MINNEAPOLIS -- The Tigers began August with plenty of offense. Detroit tallied 63 runs in its first nine games this month and carried a .318 team batting average into Monday.
But more recently, the bats have gone cold.
It didn't get any better in Monday's series opener against the Twins. Detroit tallied just five hits against Minnesota starter Samuel Deduno on the way to a 9-3 defeat in front of 34,366. The Tigers' six hits also marked their lowest total in in 22 games at Target Field.
"We got our butts kicked today," catcher Alex Avila said. "That's the best way I can put it, I guess."
Detroit made Deduno look like anyone but a 29-year-old pitching in only his 13th career game. The right-hander was effectively wild -- striking out six and walking five -- while allowing three runs in seven-plus innings.
"He was tough to pick up today and just figure out basically," said Avila, who went 0-for-4. "Normally you're able to get something out of those walks and stuff like that. He just had some nasty stuff. He was kind of effectively wild. We just couldn't square him up."
Meanwhile, Tigers starter Anibal Sanchez struggled, allowing five runs on 12 hits and a walk. But he kept it close until the sixth, which Detroit entered trailing, 2-1. Minnesota plated three runs to take a 5-1 lead and prompt the end of Sanchez's night.
The 12 hits allowed were a season high for Sanchez and his most since April 10, 2011, when he gave up 13 against Houston. Sanchez is 1-3 with a 7.97 ERA in four outings with the Tigers.
"Sanchez got the ball up and got hit hard," manager Jim Leyland said. "He's done that quite a bit since he's been here. He's not keeping the ball down well enough and he paid the price for that."
Alexi Casilla tagged a one-out double off the right-field wall to score Ryan Doumit and advance Jamey Carroll to third. The hit was enough for Leyland to yank Sanchez, who needed 102 pitches to get through 5 1/3 innings.
Leyland next sent in Phil Coke, who couldn't completely stomp out Minnesota's rally. Ben Revere grounded out, but Darin Mastroianni lifted a single to center to drive in both runners. Prince Fielder cut off Austin Jackson's throw and was able to flip the ball to Jhonny Peralta in time to get Mastroianni at second for the third out.
The Twins further distanced themselves with a three-run homer from Doumit off Duane Below in the seventh. Joe Mauer led off with a single and Josh Willingham walked before scoring on Doumit's 14th home run.
Detroit finally managed to string together some offense in the eighth, but it was far too late to matter much. Jackson and Andy Dirks started it with a single and a double and Miguel Cabrera ripped a single through the middle to score Jackson and finally end Deduno's night.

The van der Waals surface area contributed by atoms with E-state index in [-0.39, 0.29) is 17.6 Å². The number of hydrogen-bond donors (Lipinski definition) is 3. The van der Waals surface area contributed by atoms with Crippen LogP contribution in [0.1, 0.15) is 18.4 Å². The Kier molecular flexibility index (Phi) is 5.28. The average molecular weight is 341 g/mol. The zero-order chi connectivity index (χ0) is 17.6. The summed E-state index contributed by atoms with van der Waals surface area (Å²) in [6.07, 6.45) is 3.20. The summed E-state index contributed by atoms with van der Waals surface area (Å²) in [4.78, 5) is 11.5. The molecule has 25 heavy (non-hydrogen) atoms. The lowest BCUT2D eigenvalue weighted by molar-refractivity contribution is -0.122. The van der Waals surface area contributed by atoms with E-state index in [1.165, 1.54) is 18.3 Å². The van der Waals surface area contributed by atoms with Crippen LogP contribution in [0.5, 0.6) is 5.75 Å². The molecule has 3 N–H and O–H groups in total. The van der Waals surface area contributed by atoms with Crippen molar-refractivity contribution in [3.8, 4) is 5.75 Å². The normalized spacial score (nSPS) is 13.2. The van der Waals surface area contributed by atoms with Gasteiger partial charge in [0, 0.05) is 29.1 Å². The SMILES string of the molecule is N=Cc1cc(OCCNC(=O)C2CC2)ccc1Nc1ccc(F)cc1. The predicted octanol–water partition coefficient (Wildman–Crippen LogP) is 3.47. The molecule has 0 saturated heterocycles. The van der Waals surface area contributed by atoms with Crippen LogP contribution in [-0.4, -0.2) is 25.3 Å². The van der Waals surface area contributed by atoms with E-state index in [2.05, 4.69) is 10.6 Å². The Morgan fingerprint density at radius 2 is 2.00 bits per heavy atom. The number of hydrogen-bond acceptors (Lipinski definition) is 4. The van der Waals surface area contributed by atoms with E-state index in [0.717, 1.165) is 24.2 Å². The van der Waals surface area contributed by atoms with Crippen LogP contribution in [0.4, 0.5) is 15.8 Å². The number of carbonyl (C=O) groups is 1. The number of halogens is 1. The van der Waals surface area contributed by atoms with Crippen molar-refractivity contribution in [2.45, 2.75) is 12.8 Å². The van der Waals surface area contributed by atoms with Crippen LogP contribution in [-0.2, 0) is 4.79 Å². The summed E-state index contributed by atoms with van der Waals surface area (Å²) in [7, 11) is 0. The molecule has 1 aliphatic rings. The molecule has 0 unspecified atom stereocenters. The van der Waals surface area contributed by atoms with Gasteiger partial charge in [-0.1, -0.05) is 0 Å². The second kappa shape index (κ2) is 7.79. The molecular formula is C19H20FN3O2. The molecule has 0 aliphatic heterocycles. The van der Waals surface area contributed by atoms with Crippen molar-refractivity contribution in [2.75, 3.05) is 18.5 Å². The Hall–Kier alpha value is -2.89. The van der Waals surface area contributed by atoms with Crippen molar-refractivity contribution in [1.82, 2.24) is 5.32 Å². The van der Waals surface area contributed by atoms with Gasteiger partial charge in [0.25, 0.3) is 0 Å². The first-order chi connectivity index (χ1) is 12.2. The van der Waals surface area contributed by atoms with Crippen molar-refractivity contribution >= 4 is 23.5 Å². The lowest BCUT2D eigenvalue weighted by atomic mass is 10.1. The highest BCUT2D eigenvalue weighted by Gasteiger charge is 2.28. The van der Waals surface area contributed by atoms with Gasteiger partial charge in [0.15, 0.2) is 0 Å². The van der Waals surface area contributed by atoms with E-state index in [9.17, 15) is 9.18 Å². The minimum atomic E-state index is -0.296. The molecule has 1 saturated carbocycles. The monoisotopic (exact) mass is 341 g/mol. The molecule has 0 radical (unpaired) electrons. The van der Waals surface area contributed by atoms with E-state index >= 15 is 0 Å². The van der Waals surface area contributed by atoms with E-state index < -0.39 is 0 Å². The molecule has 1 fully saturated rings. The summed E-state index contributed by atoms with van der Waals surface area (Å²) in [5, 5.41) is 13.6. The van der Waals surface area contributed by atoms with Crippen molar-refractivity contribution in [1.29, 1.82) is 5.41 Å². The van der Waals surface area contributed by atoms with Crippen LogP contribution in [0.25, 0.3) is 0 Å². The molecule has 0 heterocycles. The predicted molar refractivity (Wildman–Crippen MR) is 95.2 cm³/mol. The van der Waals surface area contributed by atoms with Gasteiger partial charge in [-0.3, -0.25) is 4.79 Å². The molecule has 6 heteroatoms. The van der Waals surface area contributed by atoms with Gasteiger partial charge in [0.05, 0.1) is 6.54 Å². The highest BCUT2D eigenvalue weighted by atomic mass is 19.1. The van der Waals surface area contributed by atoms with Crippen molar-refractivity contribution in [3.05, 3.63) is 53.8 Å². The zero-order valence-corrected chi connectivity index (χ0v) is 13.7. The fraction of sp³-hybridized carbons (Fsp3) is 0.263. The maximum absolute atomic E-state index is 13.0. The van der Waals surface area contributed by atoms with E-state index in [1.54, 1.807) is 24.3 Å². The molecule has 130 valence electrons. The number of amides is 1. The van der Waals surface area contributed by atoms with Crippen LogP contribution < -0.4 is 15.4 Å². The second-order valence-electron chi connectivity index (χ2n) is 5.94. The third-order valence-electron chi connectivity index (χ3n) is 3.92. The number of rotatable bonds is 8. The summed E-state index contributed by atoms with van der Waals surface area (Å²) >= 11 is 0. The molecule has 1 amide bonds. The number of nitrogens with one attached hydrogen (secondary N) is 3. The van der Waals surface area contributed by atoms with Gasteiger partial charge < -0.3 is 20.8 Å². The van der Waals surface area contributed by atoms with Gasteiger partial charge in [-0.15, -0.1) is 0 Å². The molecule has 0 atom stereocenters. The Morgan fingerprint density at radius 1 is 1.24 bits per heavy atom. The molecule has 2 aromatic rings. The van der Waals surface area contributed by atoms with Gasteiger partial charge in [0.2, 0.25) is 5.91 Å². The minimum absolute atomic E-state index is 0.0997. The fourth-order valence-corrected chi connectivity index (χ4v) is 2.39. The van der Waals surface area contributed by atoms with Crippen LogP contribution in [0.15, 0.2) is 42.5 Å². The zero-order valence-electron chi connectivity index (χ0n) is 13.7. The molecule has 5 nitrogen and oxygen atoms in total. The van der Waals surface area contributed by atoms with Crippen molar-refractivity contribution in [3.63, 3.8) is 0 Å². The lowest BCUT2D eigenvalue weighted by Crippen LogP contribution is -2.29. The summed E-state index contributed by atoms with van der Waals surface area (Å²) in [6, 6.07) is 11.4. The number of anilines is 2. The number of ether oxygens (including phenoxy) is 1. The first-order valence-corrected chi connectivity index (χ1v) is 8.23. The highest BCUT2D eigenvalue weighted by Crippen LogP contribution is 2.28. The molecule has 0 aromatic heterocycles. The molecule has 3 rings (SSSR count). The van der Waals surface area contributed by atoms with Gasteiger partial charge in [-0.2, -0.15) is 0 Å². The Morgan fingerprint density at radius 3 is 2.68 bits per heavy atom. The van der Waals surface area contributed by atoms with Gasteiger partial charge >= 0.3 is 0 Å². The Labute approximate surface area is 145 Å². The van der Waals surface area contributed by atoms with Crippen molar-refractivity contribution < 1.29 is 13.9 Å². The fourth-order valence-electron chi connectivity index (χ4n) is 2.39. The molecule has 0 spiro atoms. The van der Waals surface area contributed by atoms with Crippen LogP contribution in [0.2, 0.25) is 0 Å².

Tyler Robertson replaced Deduno and was aided by a tremendous catch in right field from Mastroianni to rob Fielder of a hit. Avila struck out, but Delmon Young's single brought Dirks home.
Jeff Baker pinch-hit for Brennan Boesch but Minnesota's Jeff Gray induced a groundout from him to end the inning. Still, the two-run inning seemed like an outburst after Deduno baffled the Tigers for much of the night.
"He gets them chasing," Twins manager Ron Gardenhire said. "He was buckling some guys over on that side. Those guys, that's not the norm for the Detroit Tigers. They're a very good hitting baseball team. He was throwing some breaking balls, but they were swinging and the ball was disappearing. That just tells you a little bit about his stuff."
Mastroianni also crushed a Sanchez offering in the fifth with a solo home run to left field for a 2-1 lead.
The Tigers used a Peralta double in the fifth -- their first hit of the game -- to score Boesch and tie the game at 1. But Detroit missed out on a chance for a bigger inning after a bizarre play. Omar Infante followed Peralta's double with a single, putting runners on the corners. Jackson struck out swinging, then Dirks' liner deflected off of Deduno's glove and into Casilla's at second. Casilla easily doubled off Infante at first to end the inning.
The Twins tagged Sanchez for three consecutive singles in the third, resulting in a run as Justin Morneau drove in Mauer.
Sanchez suffered a scare earlier when he took Mauer's liner off his left leg in the first inning. Leyland and head athletic trainer Kevin Rand came on to check Sanchez, but he remained in the game after some deliberation. Sanchez iced his left calf following the game.
"It's sore right now," he said. "I will see how it is tomorrow."
Jordan Garretson is an associate reporter for MLB.com. This story was not subject to the approval of Major League Baseball or its clubs.